"The Harp No Longer Sings" by Gold-Seven.
You can check out the artist's work here.
I have a confession to make. I actually tried to read Patricia McKillip's Riddle-Master trilogy once before and failed. Despite the glorious things I had heard about the books, I got lost in a maze of odd names and confused about who was who, and I stopped reading about 20-some pages in due to an information overload. But I promised myself that I'd come back to it one day, because some of the things I'd been told about the books made them sound like a story that should not be missed.
Buy your copy of this magnificent book here.
To say that I'm really glad that I did is an understatement. Once I learned to focus on the important things and allow the story to tell me which details were important, things went much more smoothly. All the place names and people that were mentioned slid off my mind like beads of water while I fixated on the main character, Morgon of Hed, his funny, brawling family, and his high-tempered friend, Prince Rood of An. And of course, once I realized that there was a romance in this book, I was hooked. (I'm a sucker like that.)
As the story unfolds, we learn that Morgon is the Prince of Hed, a tiny, inconsequential farming kingdom where very little happens of note. That is, until Morgon decides to challenge a ghost in the land of An to a riddle match. When his sister finds the crown he won under his bed, Morgon discovers that he's stirred up a hornet's nest by quietly winning a contest so many men have died trying their hand at. He also discovers that the crown was not the only prize for besting the ghost: King Mathom of An also promised his daughter, Princess Raederle, to whoever beat the ghost's riddle game. Raederele is the sister of Morgon's friend, Rood. Morgon has known and admired Raederle for some time, and he's quite smitten with her. With visions of a beautiful, amber-eyed redhead dancing in his mind, he sets out from Hed with the intention of coming forward with the crown and seeking Raederle's hand.
As much as Morgon would have been perfectly content to take his princess back to Hed and return to farming, making beer, and bickering with his siblings, the universe has other plans for him. No sooner does he leave his little island than do strange enemies come out of the woodwork, endangering not only Morgon, but those he loves best. In fighting and fleeing his foes, Morgon finds himself faced with a host of riddles even he can't answer that all seem to revolve around the mark of the three stars that has been on his face since birth. Those stars seem to mark him for a destiny that is larger than life, one set in place thousands of years before he was born. He must either give in to it or perish, even if embracing his destiny means giving up all of the things he holds most dear.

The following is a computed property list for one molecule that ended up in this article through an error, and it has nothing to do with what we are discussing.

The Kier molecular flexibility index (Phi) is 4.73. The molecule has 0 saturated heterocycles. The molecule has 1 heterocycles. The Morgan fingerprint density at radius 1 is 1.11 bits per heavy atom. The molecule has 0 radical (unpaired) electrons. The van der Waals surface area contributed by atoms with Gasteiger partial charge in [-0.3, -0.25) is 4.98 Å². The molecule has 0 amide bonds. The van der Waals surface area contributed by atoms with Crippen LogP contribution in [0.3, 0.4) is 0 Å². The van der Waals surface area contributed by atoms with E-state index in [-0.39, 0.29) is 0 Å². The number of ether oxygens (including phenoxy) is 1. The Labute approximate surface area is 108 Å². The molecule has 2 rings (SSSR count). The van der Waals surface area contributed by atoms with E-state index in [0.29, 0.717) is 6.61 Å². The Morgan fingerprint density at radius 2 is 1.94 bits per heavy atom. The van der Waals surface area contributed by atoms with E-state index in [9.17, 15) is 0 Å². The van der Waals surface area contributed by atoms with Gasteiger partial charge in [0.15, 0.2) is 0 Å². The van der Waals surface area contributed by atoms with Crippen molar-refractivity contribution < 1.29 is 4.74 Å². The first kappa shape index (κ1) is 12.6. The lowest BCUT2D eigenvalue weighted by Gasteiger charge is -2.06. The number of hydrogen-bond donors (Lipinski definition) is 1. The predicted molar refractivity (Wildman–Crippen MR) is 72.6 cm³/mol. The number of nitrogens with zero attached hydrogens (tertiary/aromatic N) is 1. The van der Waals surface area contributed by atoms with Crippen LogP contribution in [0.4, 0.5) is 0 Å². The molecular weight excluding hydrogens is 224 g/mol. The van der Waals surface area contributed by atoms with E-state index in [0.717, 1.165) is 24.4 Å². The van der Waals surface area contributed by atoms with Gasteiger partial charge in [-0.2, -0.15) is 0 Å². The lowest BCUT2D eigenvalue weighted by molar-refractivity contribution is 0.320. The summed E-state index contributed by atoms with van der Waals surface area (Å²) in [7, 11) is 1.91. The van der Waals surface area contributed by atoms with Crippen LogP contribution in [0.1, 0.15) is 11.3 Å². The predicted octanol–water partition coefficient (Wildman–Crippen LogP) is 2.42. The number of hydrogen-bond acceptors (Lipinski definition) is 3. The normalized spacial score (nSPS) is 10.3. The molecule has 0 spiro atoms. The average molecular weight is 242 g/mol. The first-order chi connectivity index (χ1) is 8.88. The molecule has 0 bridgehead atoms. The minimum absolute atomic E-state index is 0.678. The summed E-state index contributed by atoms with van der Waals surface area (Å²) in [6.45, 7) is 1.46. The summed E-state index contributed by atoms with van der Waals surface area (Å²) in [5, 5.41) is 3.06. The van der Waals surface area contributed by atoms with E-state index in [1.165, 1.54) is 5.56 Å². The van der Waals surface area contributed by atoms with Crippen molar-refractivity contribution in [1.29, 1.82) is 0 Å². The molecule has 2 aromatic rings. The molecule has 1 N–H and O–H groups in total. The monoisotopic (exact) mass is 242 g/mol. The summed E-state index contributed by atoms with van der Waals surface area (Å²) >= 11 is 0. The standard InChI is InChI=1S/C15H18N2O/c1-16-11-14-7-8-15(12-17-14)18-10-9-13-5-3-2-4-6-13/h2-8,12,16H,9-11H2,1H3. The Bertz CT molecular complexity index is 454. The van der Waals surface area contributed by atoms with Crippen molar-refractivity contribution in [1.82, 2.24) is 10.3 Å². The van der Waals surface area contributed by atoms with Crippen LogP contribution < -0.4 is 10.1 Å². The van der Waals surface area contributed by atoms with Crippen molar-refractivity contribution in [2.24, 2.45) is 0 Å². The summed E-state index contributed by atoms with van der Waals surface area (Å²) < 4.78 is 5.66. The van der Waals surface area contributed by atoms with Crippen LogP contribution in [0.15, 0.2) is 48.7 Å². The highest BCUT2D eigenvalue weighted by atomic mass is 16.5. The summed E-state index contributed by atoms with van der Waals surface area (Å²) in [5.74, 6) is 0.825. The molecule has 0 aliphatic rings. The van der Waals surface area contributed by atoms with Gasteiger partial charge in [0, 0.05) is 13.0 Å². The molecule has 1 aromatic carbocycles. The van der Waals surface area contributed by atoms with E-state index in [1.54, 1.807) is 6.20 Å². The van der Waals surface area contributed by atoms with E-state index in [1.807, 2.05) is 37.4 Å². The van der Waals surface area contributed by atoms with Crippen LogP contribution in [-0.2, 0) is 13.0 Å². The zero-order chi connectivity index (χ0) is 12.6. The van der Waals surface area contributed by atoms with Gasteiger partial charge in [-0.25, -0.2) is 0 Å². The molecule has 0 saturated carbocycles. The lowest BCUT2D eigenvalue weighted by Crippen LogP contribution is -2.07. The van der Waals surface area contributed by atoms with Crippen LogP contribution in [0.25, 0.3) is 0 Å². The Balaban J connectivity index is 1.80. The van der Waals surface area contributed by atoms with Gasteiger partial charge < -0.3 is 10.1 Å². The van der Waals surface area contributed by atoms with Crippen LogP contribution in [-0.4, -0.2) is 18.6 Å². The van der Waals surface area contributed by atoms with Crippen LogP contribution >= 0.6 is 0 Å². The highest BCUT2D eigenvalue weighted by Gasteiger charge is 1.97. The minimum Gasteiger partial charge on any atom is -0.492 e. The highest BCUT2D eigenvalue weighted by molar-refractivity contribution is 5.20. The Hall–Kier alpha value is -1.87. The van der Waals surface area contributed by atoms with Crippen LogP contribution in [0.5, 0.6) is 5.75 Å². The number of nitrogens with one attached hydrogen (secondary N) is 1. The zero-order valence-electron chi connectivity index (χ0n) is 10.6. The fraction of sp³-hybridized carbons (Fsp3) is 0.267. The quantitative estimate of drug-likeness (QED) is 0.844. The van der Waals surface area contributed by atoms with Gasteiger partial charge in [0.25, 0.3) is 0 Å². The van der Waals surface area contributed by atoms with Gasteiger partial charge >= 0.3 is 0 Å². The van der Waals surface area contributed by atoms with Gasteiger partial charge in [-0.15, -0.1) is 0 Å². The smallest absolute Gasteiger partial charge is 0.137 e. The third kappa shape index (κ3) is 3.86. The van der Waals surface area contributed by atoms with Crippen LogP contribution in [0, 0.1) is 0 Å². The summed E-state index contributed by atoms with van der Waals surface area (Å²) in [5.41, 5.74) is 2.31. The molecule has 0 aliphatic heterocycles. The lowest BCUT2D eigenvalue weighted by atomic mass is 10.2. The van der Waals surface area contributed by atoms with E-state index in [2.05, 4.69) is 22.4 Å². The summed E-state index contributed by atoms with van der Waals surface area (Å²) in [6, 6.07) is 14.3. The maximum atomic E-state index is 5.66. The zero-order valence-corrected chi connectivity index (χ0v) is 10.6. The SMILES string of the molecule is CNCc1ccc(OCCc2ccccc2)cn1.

"Vesta" by Dusksong.
The original image is found here.
The journey Morgon undertakes makes this Patricia McKillip's most traditional fantasy novel yet, as it has the quest structure and some of the familiar high fantasy archetypes. However, what elevates it and makes it extraordinary is her rich, imaginative world, filled with golden horned vesta bounding through the snows, land-rulers who are bonded to their lands such that they share an empathy with the earth itself, and odd, beautiful magic, where even the gentlest harping may hold great power. Once I started traveling with Morgon into these other lands, I couldn't have put the book down if I'd tried. Each new place held such marvels that I couldn't wait to see where he went to next or who he would meet. There is no doubting after you read this book that Patricia McKillip's imagination is a national treasure.